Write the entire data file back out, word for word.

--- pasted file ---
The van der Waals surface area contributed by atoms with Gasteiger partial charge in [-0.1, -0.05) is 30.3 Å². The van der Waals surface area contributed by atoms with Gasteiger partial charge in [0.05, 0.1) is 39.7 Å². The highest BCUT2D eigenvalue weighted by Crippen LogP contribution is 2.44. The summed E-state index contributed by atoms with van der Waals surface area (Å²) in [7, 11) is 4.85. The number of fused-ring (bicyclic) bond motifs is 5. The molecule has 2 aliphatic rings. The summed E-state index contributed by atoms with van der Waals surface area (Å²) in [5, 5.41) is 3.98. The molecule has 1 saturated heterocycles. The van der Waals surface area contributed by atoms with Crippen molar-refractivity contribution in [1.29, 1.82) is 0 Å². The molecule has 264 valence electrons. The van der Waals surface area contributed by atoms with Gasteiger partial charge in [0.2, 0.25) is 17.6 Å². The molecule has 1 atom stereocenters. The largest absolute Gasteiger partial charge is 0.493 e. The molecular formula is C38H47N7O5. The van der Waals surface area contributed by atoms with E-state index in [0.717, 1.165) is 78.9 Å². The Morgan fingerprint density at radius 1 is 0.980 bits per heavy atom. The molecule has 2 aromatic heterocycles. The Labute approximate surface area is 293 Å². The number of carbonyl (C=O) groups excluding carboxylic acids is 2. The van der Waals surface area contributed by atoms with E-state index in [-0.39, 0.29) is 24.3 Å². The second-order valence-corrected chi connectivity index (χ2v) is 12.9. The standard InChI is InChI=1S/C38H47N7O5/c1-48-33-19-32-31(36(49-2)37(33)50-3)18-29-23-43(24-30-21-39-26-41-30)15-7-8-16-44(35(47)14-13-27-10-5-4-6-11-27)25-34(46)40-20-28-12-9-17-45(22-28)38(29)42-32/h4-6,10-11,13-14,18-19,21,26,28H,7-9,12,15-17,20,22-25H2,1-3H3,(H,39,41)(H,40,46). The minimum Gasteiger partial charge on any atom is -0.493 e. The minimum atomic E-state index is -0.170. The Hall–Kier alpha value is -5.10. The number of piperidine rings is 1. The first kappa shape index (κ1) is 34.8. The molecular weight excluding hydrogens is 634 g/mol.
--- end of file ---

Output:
The van der Waals surface area contributed by atoms with Gasteiger partial charge in [-0.1, -0.05) is 30.3 Å². The van der Waals surface area contributed by atoms with Gasteiger partial charge in [0.05, 0.1) is 39.7 Å². The highest BCUT2D eigenvalue weighted by Crippen LogP contribution is 2.44. The summed E-state index contributed by atoms with van der Waals surface area (Å²) in [7, 11) is 4.85. The number of fused-ring (bicyclic) bond motifs is 5. The molecule has 2 aliphatic rings. The summed E-state index contributed by atoms with van der Waals surface area (Å²) in [5, 5.41) is 3.98. The molecule has 1 saturated heterocycles. The van der Waals surface area contributed by atoms with Crippen molar-refractivity contribution in [1.29, 1.82) is 0 Å². The molecule has 264 valence electrons. The van der Waals surface area contributed by atoms with Gasteiger partial charge in [0.2, 0.25) is 17.6 Å². The molecule has 1 atom stereocenters. The largest absolute Gasteiger partial charge is 0.493 e. The molecular formula is C38H47N7O5. The van der Waals surface area contributed by atoms with E-state index in [0.717, 1.165) is 78.9 Å². The Morgan fingerprint density at radius 1 is 0.980 bits per heavy atom. The molecule has 2 aromatic heterocycles. The Labute approximate surface area is 293 Å². The number of carbonyl (C=O) groups excluding carboxylic acids is 2. The van der Waals surface area contributed by atoms with E-state index in [-0.39, 0.29) is 24.3 Å². The second-order valence-corrected chi connectivity index (χ2v) is 12.9. The standard InChI is InChI=1S/C38H47N7O5/c1-48-33-19-32-31(36(49-2)37(33)50-3)18-29-23-43(24-30-21-39-26-41-30)15-7-8-16-44(35(47)14-13-27-10-5-4-6-11-27)25-34(46)40-20-28-12-9-17-45(22-28)38(29)42-32/h4-6,10-11,13-14,18-19,21,26,28H,7-9,12,15-17,20,22-25H2,1-3H3,(H,39,41)(H,40,46). The minimum Gasteiger partial charge on any atom is -0.493 e. The minimum atomic E-state index is -0.170. The Hall–Kier alpha value is -5.10. The number of piperidine rings is 1. The first kappa shape index (κ1) is 34.8. The molecular weight excluding hydrogens is 634 g/mol.